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Study Shows Remdesivir, Gilead’s Fast-Tracked Coronavirus Treatment Drug, Fails To Mitigate Deaths


A new study reveals remdesivir, the only antiviral therapeutic approved for treatment for COVID-19, does not prevent deaths for infected patients. 


A new study out Thursday shows remdesivir, the only antiviral therapeutic approved for treatment of the novel Wuhan coronavirus, does not prevent deaths in COVID-19-infected patients.

The study, conducted by the World Health Organization (WHO) tracked more than 11,300 adults across 30 different countries to examine the mortality rate benefits of the drug manufactured by Gilead. President Donald Trump was administered the medicine following symptoms related to his infection with the virus.

According to researchers in a paper that has not yet been peer-reviewed, remdesivir, hydroxychloroquine, lopinavir, and interferon drugs, when administered either separately or in a combination, “appeared to have little or no effect on hospitalized COVID-19, as indicated by overall mortality, initiation of ventilation and duration of hospital stay.”

Remdesivir was given emergency authorization by the Food and Drug Administration in May after a study from the National Institutes of Health found the drug produced modest benefits in coronavirus-stricken patients. The National Institutes of Health also includes seven doctors paid by the drug’s producer on its coronavirus panel. The approximate cost for remdesivir runs about $3,100 a patient.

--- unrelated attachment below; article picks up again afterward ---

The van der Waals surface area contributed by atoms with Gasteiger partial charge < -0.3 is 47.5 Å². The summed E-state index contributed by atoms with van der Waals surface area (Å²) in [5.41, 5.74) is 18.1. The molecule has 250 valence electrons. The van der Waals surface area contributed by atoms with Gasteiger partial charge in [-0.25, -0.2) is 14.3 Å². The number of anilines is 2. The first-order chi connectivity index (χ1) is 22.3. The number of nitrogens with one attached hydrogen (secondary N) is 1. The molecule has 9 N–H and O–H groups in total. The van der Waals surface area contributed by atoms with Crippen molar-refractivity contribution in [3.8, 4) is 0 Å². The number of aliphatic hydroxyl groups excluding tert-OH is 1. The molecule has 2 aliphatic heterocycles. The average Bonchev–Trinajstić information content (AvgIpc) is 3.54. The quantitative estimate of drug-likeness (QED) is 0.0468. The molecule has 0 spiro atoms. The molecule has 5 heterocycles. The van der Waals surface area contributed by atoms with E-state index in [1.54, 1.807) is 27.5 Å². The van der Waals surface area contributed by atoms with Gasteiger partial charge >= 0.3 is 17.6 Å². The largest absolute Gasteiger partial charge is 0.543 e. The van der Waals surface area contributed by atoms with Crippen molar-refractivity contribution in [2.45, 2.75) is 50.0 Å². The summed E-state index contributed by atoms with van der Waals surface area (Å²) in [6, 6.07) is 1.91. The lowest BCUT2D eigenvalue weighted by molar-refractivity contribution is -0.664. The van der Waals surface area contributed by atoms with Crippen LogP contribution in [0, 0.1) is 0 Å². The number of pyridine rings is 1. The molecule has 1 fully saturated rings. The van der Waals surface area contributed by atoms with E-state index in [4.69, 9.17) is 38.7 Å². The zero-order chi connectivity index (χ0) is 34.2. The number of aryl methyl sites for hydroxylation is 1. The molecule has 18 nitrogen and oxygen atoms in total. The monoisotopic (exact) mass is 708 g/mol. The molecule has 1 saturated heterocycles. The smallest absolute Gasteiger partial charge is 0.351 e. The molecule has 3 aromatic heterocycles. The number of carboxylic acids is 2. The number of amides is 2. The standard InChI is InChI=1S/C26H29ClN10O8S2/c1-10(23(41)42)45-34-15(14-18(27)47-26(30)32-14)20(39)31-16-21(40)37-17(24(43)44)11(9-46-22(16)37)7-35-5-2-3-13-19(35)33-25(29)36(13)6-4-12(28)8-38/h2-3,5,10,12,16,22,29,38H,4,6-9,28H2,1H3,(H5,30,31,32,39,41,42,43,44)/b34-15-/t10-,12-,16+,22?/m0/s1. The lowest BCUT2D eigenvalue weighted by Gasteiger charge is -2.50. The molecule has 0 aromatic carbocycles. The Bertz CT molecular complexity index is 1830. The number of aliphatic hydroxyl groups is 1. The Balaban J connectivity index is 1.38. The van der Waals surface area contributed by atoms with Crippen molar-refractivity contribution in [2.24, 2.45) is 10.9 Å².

Some medical experts, including those at Gilead, have shared skepticism of the WHO’s findings. Infectious disease expert Dr. Peter Chin-Hong at the University of California, San Francisco told the New York Times that the reality of conducting a cross-national study over dozens of health care systems and inconsistent protocols makes the data difficult to deem conclusive.

Dr. Andre Kalil at the University of Nebraska told the Times that the absence of a placebo group in the WHO study was a major flaw. Kalil also criticized researchers for allowing health care providers and patients to know which drugs they were given.

The “missing data,” Kalil told the paper, “cannot be fixed by a large sample size, no matter how large it is.”

Gilead also released a statement upon the study’s release, taking issue with drawing conclusions based on the initial data’s release without undergoing the academic scrutiny afforded by peer review.

“We are concerned that the data from this open-label global trial have not undergone the rigorous review required to allow for constructive scientific discussion, particularly given the limitations of the trial design,” the company said. “The trial design prioritized broad access, resulting in significant heterogeneity in trial adoption, implementation, controls and patient populations and consequently, it is unclear if any conclusive findings can be drawn from the study results.”